The mere thought of taking your brain into a sunny environment, filled with music, friends and acquaintances to enjoy something as simple as happy hour is overwhelming. The outside world slowly becomes a place filled with unknowns. Will my brain behave or will the combination of a screaming child, an ominous rain cloud and the smell of that guy’s pungent cologne cause anarchy in your head?
You’ve become pretty good at smiling through the pain, but it’s different this time. As you sit in an attempt to regain control, the room swirls around as if you were on one of those round, rickety, schoolyard things that you spin round and round on until you can’t see straight.
Panic sets in. The unexpected smack of pain clouds your judgment. Do I have any meds with me? Did I take my meds today? Is this happening because I stayed up late last night or because I had chocolate two days in a row?
How am I going to get out of this situation? I don’t want to make a big deal. Maybe I’ll just ghost and no one will notice. I’ve been here five minutes, most people don’t even know that I’m here. I can send a text apologizing for my absence. Mental note- don’t forget to send apology text.
Act like you’re trying to find the bathroom. You can take a few minutes in there before you try to drive back home. But of course, you run into your friend who is celebrating her birthday. You came out for her. She tries to drag you to meet her new boyfriend, but you insist that you need a minute to use the bathroom.
Crap, now you have sixty seconds before you have to put those acting classes to good use and fake being well. Maybe a little more lipstick will hide the fact that you are squinting in an already dark room. Your brain better appreciate getting the last triptan you have in your possession.
You stumble to string sentences together, worried you look like an idiot in front of the guy your friend desperately wants your approval. Did you just call him Justin? That was her last boyfriend’s name. Crap. Open mouth, insert foot. I can totally recover from this debacle. Offer to grab him a drink. In your haste to deliver the drink, you trip, not seeing the side table that you had been standing beside for the past ten minutes. There goes the drink shattering on the floor.
Don’t cry, don’t cry, don’t cry. You are beyond overwhelmed. Do you stand there so no one step on the broken glass or do you run to the kitchen to find a broom and paper towels? Why won’t someone just tell you what to do? The embarrassment of it all. Unable to make a decision, you notice three different exit points. As soon as you’ve apologized profusely about the mess, bolt for the door.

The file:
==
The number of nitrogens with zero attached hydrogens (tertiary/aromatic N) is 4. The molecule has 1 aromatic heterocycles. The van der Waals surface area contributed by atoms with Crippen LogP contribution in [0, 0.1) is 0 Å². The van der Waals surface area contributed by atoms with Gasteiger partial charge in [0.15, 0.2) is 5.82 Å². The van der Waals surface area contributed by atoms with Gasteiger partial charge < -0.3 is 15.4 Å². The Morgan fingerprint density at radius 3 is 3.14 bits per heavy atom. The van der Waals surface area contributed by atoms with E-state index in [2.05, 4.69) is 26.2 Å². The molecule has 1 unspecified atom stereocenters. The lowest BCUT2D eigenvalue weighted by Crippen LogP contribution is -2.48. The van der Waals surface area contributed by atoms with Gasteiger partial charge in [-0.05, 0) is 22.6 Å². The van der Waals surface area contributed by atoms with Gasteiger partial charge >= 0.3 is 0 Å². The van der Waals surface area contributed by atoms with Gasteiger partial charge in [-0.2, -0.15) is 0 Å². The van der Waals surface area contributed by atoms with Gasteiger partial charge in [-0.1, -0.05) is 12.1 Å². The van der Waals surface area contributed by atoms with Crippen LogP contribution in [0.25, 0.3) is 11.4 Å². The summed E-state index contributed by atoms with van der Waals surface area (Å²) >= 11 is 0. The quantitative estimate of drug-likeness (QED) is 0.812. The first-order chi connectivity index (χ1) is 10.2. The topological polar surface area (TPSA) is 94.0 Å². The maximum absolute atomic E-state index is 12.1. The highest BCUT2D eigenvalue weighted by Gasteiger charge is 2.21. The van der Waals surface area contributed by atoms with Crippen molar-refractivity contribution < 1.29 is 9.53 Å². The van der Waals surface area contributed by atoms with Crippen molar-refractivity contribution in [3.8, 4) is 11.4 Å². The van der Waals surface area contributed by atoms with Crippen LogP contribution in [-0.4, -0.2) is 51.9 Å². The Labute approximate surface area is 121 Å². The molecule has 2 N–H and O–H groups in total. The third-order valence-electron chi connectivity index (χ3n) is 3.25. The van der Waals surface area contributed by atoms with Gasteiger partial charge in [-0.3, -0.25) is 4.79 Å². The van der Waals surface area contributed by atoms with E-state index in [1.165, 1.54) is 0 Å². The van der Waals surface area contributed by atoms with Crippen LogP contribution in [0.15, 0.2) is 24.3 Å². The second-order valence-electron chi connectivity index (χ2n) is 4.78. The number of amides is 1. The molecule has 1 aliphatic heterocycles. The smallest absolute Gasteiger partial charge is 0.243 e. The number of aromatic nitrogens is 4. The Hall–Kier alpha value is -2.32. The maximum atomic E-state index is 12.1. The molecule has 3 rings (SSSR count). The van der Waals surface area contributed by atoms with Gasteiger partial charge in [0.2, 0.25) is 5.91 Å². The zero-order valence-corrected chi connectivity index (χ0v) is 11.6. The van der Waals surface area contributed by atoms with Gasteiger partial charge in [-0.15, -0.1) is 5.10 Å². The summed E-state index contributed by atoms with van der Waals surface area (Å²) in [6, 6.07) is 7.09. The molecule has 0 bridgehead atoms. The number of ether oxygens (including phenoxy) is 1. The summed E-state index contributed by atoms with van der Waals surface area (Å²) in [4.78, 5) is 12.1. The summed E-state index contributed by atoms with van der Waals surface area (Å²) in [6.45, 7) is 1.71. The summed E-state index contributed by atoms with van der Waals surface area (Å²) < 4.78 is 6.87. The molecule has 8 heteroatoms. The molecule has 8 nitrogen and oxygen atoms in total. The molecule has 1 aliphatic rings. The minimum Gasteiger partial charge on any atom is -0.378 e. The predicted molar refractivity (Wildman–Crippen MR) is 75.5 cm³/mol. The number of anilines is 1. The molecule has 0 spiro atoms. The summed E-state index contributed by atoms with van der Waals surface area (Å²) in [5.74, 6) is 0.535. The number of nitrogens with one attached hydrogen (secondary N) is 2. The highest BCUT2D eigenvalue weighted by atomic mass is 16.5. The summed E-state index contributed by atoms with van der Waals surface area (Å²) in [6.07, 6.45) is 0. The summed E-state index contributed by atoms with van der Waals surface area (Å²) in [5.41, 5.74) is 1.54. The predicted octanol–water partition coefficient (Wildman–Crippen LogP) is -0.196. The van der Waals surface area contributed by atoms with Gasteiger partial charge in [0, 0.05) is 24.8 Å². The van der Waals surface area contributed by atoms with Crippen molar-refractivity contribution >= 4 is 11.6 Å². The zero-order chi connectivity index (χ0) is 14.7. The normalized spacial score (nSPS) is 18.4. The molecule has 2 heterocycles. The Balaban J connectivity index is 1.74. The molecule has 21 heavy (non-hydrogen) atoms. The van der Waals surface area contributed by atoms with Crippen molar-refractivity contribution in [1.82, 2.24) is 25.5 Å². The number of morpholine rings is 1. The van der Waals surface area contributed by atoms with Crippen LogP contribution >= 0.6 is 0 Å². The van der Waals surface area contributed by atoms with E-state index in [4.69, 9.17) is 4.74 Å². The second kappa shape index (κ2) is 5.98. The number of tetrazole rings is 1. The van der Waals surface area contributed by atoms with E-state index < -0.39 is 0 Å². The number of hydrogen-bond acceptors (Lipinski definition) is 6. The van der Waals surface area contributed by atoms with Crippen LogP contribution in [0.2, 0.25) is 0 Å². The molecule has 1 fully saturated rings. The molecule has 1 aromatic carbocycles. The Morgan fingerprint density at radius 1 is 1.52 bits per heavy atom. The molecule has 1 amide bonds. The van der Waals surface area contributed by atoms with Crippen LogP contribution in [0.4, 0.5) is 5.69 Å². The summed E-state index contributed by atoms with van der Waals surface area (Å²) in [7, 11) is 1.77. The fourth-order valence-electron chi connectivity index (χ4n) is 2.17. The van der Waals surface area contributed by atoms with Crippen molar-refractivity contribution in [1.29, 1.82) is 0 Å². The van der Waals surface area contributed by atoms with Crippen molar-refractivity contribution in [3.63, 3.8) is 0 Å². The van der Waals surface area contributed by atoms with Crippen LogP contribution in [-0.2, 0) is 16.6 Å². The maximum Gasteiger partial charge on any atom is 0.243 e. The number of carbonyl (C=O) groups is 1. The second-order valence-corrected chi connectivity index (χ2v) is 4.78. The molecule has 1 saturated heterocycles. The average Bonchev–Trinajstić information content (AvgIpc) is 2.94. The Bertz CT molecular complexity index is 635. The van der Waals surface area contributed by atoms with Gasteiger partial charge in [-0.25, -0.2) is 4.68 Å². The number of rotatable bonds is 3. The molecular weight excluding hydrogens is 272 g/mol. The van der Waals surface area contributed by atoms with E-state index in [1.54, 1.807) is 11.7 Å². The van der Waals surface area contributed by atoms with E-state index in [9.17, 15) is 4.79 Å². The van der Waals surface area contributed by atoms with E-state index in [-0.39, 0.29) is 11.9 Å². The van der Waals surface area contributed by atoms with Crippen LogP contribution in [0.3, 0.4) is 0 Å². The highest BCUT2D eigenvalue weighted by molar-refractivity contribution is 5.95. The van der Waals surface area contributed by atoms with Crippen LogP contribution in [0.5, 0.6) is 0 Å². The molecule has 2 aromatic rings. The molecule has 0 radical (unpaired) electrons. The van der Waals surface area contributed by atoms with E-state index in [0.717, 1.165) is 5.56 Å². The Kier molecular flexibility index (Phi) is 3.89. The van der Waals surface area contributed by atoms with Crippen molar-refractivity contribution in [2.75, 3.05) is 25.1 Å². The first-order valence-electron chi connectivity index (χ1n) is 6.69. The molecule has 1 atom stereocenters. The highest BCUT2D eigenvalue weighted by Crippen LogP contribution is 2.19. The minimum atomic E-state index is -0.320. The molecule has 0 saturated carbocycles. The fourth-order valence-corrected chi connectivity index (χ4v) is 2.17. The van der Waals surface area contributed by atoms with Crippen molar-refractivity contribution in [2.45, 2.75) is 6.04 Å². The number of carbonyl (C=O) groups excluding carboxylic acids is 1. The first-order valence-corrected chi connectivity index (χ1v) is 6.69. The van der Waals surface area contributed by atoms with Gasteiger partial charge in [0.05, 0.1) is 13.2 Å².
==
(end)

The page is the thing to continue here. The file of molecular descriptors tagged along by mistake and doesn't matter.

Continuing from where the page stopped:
But should you drive back home? You weren’t coordinated enough to deliver a beer, how are you going to react to stop lights? It’s fine. You’ve done this before. Just stay focused for fifteen minutes, be hyper-vigilant. You’ll do whatever it takes to get into your own bed where you can quietly go through the migraine routine. Why did you even think it was a good idea to come out today?
Your broken brain sabotaged you again. It stopped taking orders from you. The scattered wiring system fired off without any warning. It left you feeling like an idiot. It’s not the first time and it won’t be the last. Listen all y’all- it’s a sabotage.
My colorful grandmother, whom I am very close with, relayed to me her personal story about living with gout. May 22nd is Gout Awareness Day and I found it fitting to share this today. As always, Golden Graine is not just about living with chronic migraine, it’s about understanding all forms of chronic pain. In…
“You sleep a lot.” A couple times a year, I get to see close friends who live in Boston. They have three funny, smart and talented girls all under the age of nine. Some visits I can be very interactive, playing board games, going to the beach or putting on talent shows. Other times I…
Today, August 31, is International Overdose Awareness Day (IOAD). Started by an organization in Australia in 2001, this is a day to not only remember those lost to overdose, but also to educate. “The tragedy of overdose death is preventable and more must be done to save lives,” says the Penington Institute who started this initiative.